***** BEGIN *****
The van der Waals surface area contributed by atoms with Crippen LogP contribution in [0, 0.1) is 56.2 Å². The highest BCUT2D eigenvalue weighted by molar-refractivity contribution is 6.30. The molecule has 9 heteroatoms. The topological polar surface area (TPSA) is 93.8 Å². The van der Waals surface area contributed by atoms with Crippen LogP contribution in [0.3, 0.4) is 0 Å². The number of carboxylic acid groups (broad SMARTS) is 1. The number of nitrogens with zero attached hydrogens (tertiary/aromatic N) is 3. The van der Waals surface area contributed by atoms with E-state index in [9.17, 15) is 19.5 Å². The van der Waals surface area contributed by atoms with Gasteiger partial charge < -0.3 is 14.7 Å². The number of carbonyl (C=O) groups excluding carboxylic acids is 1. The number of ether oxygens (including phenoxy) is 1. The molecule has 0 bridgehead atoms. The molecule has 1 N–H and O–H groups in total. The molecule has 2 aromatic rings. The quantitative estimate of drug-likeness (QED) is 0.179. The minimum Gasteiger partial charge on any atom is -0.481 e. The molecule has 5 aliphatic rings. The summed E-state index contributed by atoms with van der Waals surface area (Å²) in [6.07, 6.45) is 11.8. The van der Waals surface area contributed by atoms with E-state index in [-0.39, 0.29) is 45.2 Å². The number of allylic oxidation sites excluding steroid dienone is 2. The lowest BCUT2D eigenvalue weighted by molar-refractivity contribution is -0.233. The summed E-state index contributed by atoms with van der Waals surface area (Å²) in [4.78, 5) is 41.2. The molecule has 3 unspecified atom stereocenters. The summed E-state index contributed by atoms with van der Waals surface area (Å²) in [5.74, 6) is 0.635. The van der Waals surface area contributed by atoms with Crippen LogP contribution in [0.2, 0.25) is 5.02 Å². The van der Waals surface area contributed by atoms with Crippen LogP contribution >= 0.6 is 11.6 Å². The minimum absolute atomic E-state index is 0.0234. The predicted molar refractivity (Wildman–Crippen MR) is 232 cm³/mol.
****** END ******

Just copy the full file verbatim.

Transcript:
The van der Waals surface area contributed by atoms with Crippen LogP contribution in [0, 0.1) is 56.2 Å². The highest BCUT2D eigenvalue weighted by molar-refractivity contribution is 6.30. The molecule has 9 heteroatoms. The topological polar surface area (TPSA) is 93.8 Å². The van der Waals surface area contributed by atoms with Crippen LogP contribution in [0.3, 0.4) is 0 Å². The number of carboxylic acid groups (broad SMARTS) is 1. The number of nitrogens with zero attached hydrogens (tertiary/aromatic N) is 3. The van der Waals surface area contributed by atoms with E-state index in [9.17, 15) is 19.5 Å². The van der Waals surface area contributed by atoms with Gasteiger partial charge < -0.3 is 14.7 Å². The number of carbonyl (C=O) groups excluding carboxylic acids is 1. The number of ether oxygens (including phenoxy) is 1. The molecule has 0 bridgehead atoms. The molecule has 1 N–H and O–H groups in total. The molecule has 2 aromatic rings. The quantitative estimate of drug-likeness (QED) is 0.179. The minimum Gasteiger partial charge on any atom is -0.481 e. The molecule has 5 aliphatic rings. The summed E-state index contributed by atoms with van der Waals surface area (Å²) in [6.07, 6.45) is 11.8. The van der Waals surface area contributed by atoms with E-state index in [-0.39, 0.29) is 45.2 Å². The number of allylic oxidation sites excluding steroid dienone is 2. The lowest BCUT2D eigenvalue weighted by molar-refractivity contribution is -0.233. The summed E-state index contributed by atoms with van der Waals surface area (Å²) in [4.78, 5) is 41.2. The molecule has 3 unspecified atom stereocenters. The summed E-state index contributed by atoms with van der Waals surface area (Å²) in [5.74, 6) is 0.635. The van der Waals surface area contributed by atoms with Crippen LogP contribution in [0.2, 0.25) is 5.02 Å². The van der Waals surface area contributed by atoms with Crippen LogP contribution >= 0.6 is 11.6 Å². The minimum absolute atomic E-state index is 0.0234. The predicted molar refractivity (Wildman–Crippen MR) is 232 cm³/mol.